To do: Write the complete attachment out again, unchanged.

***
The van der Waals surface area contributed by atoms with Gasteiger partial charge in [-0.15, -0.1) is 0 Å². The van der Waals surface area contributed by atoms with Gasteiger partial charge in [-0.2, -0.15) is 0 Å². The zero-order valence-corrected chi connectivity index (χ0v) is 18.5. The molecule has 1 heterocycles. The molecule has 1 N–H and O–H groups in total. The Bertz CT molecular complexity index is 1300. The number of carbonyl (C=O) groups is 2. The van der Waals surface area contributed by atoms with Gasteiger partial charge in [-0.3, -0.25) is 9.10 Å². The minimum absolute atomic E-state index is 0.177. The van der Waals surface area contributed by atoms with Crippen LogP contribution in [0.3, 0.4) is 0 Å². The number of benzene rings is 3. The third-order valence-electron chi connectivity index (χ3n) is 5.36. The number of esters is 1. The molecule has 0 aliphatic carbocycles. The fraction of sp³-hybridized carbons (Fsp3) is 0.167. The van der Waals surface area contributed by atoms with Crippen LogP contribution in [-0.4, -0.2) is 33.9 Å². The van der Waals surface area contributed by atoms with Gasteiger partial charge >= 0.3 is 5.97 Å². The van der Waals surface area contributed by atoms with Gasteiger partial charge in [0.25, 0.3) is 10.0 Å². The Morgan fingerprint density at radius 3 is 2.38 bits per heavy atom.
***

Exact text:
The van der Waals surface area contributed by atoms with Gasteiger partial charge in [-0.15, -0.1) is 0 Å². The van der Waals surface area contributed by atoms with Gasteiger partial charge in [-0.2, -0.15) is 0 Å². The zero-order valence-corrected chi connectivity index (χ0v) is 18.5. The molecule has 1 heterocycles. The molecule has 1 N–H and O–H groups in total. The Bertz CT molecular complexity index is 1300. The number of carbonyl (C=O) groups is 2. The van der Waals surface area contributed by atoms with Gasteiger partial charge in [-0.3, -0.25) is 9.10 Å². The minimum absolute atomic E-state index is 0.177. The van der Waals surface area contributed by atoms with Crippen LogP contribution in [0.3, 0.4) is 0 Å². The number of benzene rings is 3. The third-order valence-electron chi connectivity index (χ3n) is 5.36. The number of esters is 1. The molecule has 0 aliphatic carbocycles. The fraction of sp³-hybridized carbons (Fsp3) is 0.167. The van der Waals surface area contributed by atoms with Crippen LogP contribution in [-0.4, -0.2) is 33.9 Å². The van der Waals surface area contributed by atoms with Gasteiger partial charge >= 0.3 is 5.97 Å². The van der Waals surface area contributed by atoms with Gasteiger partial charge in [0.25, 0.3) is 10.0 Å². The Morgan fingerprint density at radius 3 is 2.38 bits per heavy atom.